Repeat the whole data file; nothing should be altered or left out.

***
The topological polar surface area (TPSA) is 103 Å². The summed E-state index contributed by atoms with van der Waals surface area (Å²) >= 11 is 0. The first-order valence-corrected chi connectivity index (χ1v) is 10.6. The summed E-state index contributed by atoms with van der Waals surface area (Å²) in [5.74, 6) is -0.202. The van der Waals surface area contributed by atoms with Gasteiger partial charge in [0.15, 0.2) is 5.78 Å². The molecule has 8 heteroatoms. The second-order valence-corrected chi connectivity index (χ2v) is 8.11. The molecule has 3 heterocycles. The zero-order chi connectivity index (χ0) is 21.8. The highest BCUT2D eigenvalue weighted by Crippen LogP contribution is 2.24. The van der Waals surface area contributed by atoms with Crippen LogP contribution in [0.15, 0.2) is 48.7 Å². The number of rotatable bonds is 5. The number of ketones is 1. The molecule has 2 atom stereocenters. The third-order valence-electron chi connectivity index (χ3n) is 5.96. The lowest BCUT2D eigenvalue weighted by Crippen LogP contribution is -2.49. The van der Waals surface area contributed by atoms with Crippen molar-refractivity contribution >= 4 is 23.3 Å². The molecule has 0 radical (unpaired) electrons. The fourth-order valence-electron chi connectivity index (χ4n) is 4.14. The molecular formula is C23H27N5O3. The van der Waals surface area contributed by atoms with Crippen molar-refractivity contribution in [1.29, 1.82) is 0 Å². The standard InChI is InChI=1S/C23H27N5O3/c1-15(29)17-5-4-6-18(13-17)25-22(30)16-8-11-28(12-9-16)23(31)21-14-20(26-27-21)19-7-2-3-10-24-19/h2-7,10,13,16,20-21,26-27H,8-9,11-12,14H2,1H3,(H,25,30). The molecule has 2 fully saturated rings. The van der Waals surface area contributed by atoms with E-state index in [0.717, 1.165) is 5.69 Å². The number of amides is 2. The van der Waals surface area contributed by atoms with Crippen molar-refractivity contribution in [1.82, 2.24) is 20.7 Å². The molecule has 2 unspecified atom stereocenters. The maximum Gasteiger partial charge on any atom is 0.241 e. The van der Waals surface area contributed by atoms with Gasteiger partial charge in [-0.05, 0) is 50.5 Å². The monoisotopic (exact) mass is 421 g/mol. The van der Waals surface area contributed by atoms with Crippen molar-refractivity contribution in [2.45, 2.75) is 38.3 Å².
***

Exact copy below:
The topological polar surface area (TPSA) is 103 Å². The summed E-state index contributed by atoms with van der Waals surface area (Å²) >= 11 is 0. The first-order valence-corrected chi connectivity index (χ1v) is 10.6. The summed E-state index contributed by atoms with van der Waals surface area (Å²) in [5.74, 6) is -0.202. The van der Waals surface area contributed by atoms with Gasteiger partial charge in [0.15, 0.2) is 5.78 Å². The molecule has 8 heteroatoms. The second-order valence-corrected chi connectivity index (χ2v) is 8.11. The molecule has 3 heterocycles. The zero-order chi connectivity index (χ0) is 21.8. The highest BCUT2D eigenvalue weighted by Crippen LogP contribution is 2.24. The van der Waals surface area contributed by atoms with Crippen LogP contribution in [0.15, 0.2) is 48.7 Å². The number of rotatable bonds is 5. The number of ketones is 1. The molecule has 2 atom stereocenters. The third-order valence-electron chi connectivity index (χ3n) is 5.96. The lowest BCUT2D eigenvalue weighted by Crippen LogP contribution is -2.49. The van der Waals surface area contributed by atoms with Crippen molar-refractivity contribution >= 4 is 23.3 Å². The molecule has 0 radical (unpaired) electrons. The fourth-order valence-electron chi connectivity index (χ4n) is 4.14. The molecular formula is C23H27N5O3. The van der Waals surface area contributed by atoms with Crippen molar-refractivity contribution in [1.29, 1.82) is 0 Å². The standard InChI is InChI=1S/C23H27N5O3/c1-15(29)17-5-4-6-18(13-17)25-22(30)16-8-11-28(12-9-16)23(31)21-14-20(26-27-21)19-7-2-3-10-24-19/h2-7,10,13,16,20-21,26-27H,8-9,11-12,14H2,1H3,(H,25,30). The molecule has 2 fully saturated rings. The van der Waals surface area contributed by atoms with E-state index in [0.717, 1.165) is 5.69 Å². The number of amides is 2. The van der Waals surface area contributed by atoms with Crippen molar-refractivity contribution in [1.82, 2.24) is 20.7 Å². The molecule has 2 unspecified atom stereocenters. The maximum Gasteiger partial charge on any atom is 0.241 e. The van der Waals surface area contributed by atoms with Gasteiger partial charge in [-0.05, 0) is 50.5 Å². The monoisotopic (exact) mass is 421 g/mol. The van der Waals surface area contributed by atoms with Crippen molar-refractivity contribution in [2.45, 2.75) is 38.3 Å².